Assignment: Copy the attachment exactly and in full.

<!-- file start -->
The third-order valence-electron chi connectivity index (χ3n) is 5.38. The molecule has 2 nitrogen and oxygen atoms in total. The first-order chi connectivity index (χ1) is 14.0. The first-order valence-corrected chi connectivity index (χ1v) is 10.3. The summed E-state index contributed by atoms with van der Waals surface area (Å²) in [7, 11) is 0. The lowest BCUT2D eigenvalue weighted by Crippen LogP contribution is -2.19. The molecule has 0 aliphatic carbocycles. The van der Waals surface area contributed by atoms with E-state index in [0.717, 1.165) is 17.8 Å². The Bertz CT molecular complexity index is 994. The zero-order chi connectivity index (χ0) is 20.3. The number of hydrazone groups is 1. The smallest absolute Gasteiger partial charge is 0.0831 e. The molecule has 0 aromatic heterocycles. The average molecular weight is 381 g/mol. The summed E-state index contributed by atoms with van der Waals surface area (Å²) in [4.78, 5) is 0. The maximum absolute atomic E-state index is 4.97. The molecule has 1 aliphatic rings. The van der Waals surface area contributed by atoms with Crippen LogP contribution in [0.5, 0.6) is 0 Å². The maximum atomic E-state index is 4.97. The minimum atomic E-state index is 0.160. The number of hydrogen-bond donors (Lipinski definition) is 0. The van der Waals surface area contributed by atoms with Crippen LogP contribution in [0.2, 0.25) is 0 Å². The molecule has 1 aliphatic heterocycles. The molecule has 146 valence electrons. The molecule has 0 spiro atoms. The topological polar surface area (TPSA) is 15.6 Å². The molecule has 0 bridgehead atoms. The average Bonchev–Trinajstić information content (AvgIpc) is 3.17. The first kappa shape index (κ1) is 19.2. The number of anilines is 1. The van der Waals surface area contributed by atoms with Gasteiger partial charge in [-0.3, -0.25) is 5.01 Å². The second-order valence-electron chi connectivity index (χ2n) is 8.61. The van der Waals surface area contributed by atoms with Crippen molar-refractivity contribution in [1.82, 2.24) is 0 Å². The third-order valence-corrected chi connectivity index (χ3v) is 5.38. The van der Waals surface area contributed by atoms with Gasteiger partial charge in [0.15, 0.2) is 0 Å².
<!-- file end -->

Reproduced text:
The third-order valence-electron chi connectivity index (χ3n) is 5.38. The molecule has 2 nitrogen and oxygen atoms in total. The first-order chi connectivity index (χ1) is 14.0. The first-order valence-corrected chi connectivity index (χ1v) is 10.3. The summed E-state index contributed by atoms with van der Waals surface area (Å²) in [7, 11) is 0. The lowest BCUT2D eigenvalue weighted by Crippen LogP contribution is -2.19. The molecule has 0 aliphatic carbocycles. The van der Waals surface area contributed by atoms with E-state index in [0.717, 1.165) is 17.8 Å². The Bertz CT molecular complexity index is 994. The zero-order chi connectivity index (χ0) is 20.3. The number of hydrazone groups is 1. The smallest absolute Gasteiger partial charge is 0.0831 e. The molecule has 0 aromatic heterocycles. The average molecular weight is 381 g/mol. The summed E-state index contributed by atoms with van der Waals surface area (Å²) in [4.78, 5) is 0. The maximum absolute atomic E-state index is 4.97. The molecule has 1 aliphatic rings. The van der Waals surface area contributed by atoms with Crippen LogP contribution in [0.5, 0.6) is 0 Å². The maximum atomic E-state index is 4.97. The minimum atomic E-state index is 0.160. The number of hydrogen-bond donors (Lipinski definition) is 0. The van der Waals surface area contributed by atoms with Crippen LogP contribution in [0.2, 0.25) is 0 Å². The molecule has 1 aliphatic heterocycles. The molecule has 146 valence electrons. The molecule has 0 spiro atoms. The topological polar surface area (TPSA) is 15.6 Å². The molecule has 0 bridgehead atoms. The average Bonchev–Trinajstić information content (AvgIpc) is 3.17. The first kappa shape index (κ1) is 19.2. The number of anilines is 1. The van der Waals surface area contributed by atoms with Gasteiger partial charge in [-0.3, -0.25) is 5.01 Å². The second-order valence-electron chi connectivity index (χ2n) is 8.61. The van der Waals surface area contributed by atoms with Crippen molar-refractivity contribution in [1.82, 2.24) is 0 Å². The third-order valence-corrected chi connectivity index (χ3v) is 5.38. The van der Waals surface area contributed by atoms with Gasteiger partial charge in [0.15, 0.2) is 0 Å².